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Around the same time the accounts were opened in 2014, the relationship ended and Heeraman moved in with another man, who she went on to marry.
Up to $46,000 of her ex-partner’s money was withdrawn in cash, $10,000 spent on bridal wear, clothing, shoes, glasses and accessories and another $5000 splashed on homewares.
Heeraman also bought a Peugeot car for $27,000, which she now wishes to transfer to her brother as repayment but prosecutors say it should be forfeited.
Ms O’Brien told the court Heeraman had “drip-fed” money to her ex-partner during this period as she was still concerned for him.
The court heard it was ultimately speculative as to why the victim had allowed Heeraman to have access to his money.
“He was clearly unable to manage his money which is why he allowed her to have access to it in the first place.”
The lawyer asked Judge Dawes to consider putting Heeraman under a community corrections order instead of sending her to prison, citing her guilty plea, the repayment, her clean criminal record and “the fact that she has worked tirelessly in a thankless profession giving back to people with dementia and the like for the last 26 years”.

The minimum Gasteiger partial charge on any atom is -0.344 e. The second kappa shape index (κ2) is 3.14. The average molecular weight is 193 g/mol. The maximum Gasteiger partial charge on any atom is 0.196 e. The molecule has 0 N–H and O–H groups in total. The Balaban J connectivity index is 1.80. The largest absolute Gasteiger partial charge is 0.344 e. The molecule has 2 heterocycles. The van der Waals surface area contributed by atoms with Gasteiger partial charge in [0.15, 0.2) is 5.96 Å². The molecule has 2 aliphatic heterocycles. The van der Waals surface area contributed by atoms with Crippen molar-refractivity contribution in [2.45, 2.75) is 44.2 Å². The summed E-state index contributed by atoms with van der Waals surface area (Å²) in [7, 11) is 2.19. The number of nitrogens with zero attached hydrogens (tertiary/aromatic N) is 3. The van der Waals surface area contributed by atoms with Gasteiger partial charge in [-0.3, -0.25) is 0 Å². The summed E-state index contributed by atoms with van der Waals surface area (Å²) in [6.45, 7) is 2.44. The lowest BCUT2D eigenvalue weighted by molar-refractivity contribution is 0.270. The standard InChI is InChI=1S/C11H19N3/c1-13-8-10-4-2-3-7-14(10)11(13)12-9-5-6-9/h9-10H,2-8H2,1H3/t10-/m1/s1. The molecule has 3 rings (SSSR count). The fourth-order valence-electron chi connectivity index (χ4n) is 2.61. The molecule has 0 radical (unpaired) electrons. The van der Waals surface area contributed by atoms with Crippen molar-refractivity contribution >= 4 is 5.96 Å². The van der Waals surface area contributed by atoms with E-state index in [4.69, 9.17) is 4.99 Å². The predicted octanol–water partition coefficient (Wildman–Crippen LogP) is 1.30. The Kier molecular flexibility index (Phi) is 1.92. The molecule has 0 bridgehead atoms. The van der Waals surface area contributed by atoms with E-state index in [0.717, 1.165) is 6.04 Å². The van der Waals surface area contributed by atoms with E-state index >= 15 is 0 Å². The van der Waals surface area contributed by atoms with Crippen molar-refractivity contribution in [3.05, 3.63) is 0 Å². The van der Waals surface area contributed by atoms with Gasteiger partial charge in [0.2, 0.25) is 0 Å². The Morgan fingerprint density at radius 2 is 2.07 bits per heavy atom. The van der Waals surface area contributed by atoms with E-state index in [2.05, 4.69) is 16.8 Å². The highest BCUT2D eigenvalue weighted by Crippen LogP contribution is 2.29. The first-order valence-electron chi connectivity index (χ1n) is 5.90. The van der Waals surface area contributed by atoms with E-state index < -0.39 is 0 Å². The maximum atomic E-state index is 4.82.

Her plea was of particular value given “significant credibility issues” of her victim that could have helped her at trial, Ms O’Brien said.
Heerman will never again work as a nurse due to her offending, the court heard.
“To her credit, she’s been a working single mother providing for her son until he turned 17,” Ms O’Brien said.
“Family members and colleagues speak highly of her dedication to her career, particularly towards working with people with dementia.”
The lawyer also said media reports characterising Heeraman as a “gold digger” upset her, as her old relationship was born out of love and had come to a natural end.
But Judge Dawes was sceptical media reporting should carry any weight in sentencing, saying the article in question was “limited and brief” and media attention a natural consequence of criminal offending.
Prosecutor Alexander Albert said Heeraman’s offending was serious, and amounted to stealing “$200 to $250 per day for almost two years”.
He said it was up to the judge whether she saw it as more serious than stealing from an employer.
“Here we have a situation of trust, friendship, a former partner who’s going to look after the funds for the wellbeing of the complainant,” he said.
Heeraman will be sentenced at a later date.